Mathematics Stack Exchange is a question and answer site for people studying math at any level and professionals in related fields. It's 100% free, no registration required.

Sign up
Here's how it works:
  1. Anybody can ask a question
  2. Anybody can answer
  3. The best answers are voted up and rise to the top

I need to calculate $\text{B}_x(a,b)$ on the cheap, without too many coefficients and loops. For the complete $\text{B}(a,b)$, I can use $\Gamma(a)\Gamma(b)/\Gamma(a+b)$, and Stirling's approximation for $\Gamma(.)$. Is there a way to calculate the incomplete beta function using Stirling's approximation?

share|cite|improve this question
To give a genuinely useful answer, you need to specify the specific ranges of $a$, $b$, and $x$ you are interested in. Methods that, for instance, work nicely for "human-sized" $a$ and $b$ (e.g. Eric's suggestion) fail spectacularly when either of $a$ or $b$ is large. If $x$ is outside $[0,1]$, special methods are needed, too... – J. M. Jul 27 '11 at 2:11
FWIW: due to the properties of ${}_2 F_1$, incomplete beta satisfies three term recurrence relations, which might be helpful if you'll be fixing some parameters. If for instance your goal is to numerically compute the CDF for the $\mathbf F$ or Student $t$ distributions, there are specially adapted methods for that as well. – J. M. Jul 27 '11 at 2:14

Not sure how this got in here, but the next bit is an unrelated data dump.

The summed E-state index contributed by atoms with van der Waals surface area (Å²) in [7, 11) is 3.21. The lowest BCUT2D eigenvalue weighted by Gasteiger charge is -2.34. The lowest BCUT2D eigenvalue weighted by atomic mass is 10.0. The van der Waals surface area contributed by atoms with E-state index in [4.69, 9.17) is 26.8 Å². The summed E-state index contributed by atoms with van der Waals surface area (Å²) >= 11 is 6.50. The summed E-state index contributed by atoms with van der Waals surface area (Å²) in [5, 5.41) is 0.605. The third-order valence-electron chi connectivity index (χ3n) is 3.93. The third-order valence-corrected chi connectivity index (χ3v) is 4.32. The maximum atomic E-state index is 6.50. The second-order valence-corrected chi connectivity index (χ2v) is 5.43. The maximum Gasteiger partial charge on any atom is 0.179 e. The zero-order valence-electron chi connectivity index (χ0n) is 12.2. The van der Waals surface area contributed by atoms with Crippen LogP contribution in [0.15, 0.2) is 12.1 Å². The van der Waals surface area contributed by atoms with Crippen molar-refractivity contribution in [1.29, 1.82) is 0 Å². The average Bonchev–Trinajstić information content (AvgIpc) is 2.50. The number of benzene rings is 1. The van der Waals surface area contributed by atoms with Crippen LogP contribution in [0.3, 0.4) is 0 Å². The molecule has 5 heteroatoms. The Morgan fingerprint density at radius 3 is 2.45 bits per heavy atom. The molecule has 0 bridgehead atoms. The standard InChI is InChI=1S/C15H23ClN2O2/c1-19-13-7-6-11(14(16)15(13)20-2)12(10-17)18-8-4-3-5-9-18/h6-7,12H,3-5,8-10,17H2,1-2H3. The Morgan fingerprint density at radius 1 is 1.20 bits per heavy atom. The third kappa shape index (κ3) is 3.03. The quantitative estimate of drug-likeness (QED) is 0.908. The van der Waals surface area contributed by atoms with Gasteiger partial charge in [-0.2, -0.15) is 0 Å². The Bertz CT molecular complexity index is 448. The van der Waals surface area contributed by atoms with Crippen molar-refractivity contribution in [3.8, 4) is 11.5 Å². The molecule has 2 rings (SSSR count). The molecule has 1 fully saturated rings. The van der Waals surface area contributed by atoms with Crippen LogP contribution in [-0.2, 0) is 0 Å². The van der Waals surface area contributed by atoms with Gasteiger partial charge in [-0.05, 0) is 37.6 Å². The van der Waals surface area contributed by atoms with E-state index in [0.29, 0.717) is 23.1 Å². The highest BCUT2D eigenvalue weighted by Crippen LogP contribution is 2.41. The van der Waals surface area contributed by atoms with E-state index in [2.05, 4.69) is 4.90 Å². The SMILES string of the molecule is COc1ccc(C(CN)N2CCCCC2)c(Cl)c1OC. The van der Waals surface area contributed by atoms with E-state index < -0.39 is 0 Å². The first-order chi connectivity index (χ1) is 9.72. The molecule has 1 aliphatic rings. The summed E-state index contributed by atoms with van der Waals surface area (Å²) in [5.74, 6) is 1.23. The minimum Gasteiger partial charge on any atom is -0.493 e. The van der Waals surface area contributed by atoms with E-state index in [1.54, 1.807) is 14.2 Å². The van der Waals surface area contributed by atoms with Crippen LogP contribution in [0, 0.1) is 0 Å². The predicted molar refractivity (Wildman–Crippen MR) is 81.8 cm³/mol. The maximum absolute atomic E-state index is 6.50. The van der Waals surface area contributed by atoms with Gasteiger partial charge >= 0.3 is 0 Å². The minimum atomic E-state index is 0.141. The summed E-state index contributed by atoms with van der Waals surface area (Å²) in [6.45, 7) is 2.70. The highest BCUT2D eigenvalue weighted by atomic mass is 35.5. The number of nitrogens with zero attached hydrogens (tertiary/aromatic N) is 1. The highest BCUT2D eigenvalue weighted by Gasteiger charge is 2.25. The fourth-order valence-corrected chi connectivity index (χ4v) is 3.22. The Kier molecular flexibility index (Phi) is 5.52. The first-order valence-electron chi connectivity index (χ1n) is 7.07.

You can express ${\rm B}(x;a,b)$ in terms of the hypergeometric function
$$ F(a,b;c;z) = 1 + \frac{{ab}}{c}z + \frac{{a(a + 1)b(b + 1)}}{{c(c + 1)2!}}z^2 + \cdots , $$ as $$ {\rm B}(x;a,b) = \frac{{x^a }}{a}F(a,1 - b;a + 1;x) $$ or $$ {\rm B}(x;a,b) = \frac{{x^a (1 - x)^b }}{a}F(a + b,1;a + 1;x). $$ For this and more, see here.

share|cite|improve this answer

I believe that one of the fastest ways to compute $\text{B}(a,b,x)$ is to simply use numerical integration. The integrand is very nice, and the interval is small. In fact, I think given a fixed amount of time, numerical integration will yield higher accuracy for $\text{B}(a,b)$ then Stirlings formula.

There are many times where we have explicit formulas for certain integrals in terms of the gamma function and other well known functions, but to evaluate those integrals the basic numerical integration is used instead of evaluating the known exact expression.

share|cite|improve this answer

Your Answer


By posting your answer, you agree to the privacy policy and terms of service.

Not the answer you're looking for? Browse other questions tagged or ask your own question.